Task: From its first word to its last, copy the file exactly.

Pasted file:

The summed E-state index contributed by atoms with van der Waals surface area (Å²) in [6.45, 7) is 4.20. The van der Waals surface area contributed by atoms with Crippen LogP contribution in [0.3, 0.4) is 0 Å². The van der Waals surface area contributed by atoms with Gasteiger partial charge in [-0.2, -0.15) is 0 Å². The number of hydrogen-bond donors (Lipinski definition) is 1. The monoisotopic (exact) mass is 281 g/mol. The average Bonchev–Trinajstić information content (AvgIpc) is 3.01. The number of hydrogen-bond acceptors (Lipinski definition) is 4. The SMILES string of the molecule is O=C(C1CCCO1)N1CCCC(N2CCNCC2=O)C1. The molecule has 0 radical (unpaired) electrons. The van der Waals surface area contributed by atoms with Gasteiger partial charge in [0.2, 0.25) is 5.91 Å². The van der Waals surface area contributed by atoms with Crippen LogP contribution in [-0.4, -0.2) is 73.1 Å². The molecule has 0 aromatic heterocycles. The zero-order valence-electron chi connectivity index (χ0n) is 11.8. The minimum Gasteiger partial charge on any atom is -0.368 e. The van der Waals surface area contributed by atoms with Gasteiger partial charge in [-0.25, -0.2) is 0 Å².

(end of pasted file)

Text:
The summed E-state index contributed by atoms with van der Waals surface area (Å²) in [6.45, 7) is 4.20. The van der Waals surface area contributed by atoms with Crippen LogP contribution in [0.3, 0.4) is 0 Å². The van der Waals surface area contributed by atoms with Gasteiger partial charge in [-0.2, -0.15) is 0 Å². The number of hydrogen-bond donors (Lipinski definition) is 1. The monoisotopic (exact) mass is 281 g/mol. The average Bonchev–Trinajstić information content (AvgIpc) is 3.01. The number of hydrogen-bond acceptors (Lipinski definition) is 4. The SMILES string of the molecule is O=C(C1CCCO1)N1CCCC(N2CCNCC2=O)C1. The molecule has 0 radical (unpaired) electrons. The van der Waals surface area contributed by atoms with Gasteiger partial charge in [0.2, 0.25) is 5.91 Å². The van der Waals surface area contributed by atoms with Crippen LogP contribution in [-0.4, -0.2) is 73.1 Å². The molecule has 0 aromatic heterocycles. The zero-order valence-electron chi connectivity index (χ0n) is 11.8. The minimum Gasteiger partial charge on any atom is -0.368 e. The van der Waals surface area contributed by atoms with Gasteiger partial charge in [-0.25, -0.2) is 0 Å².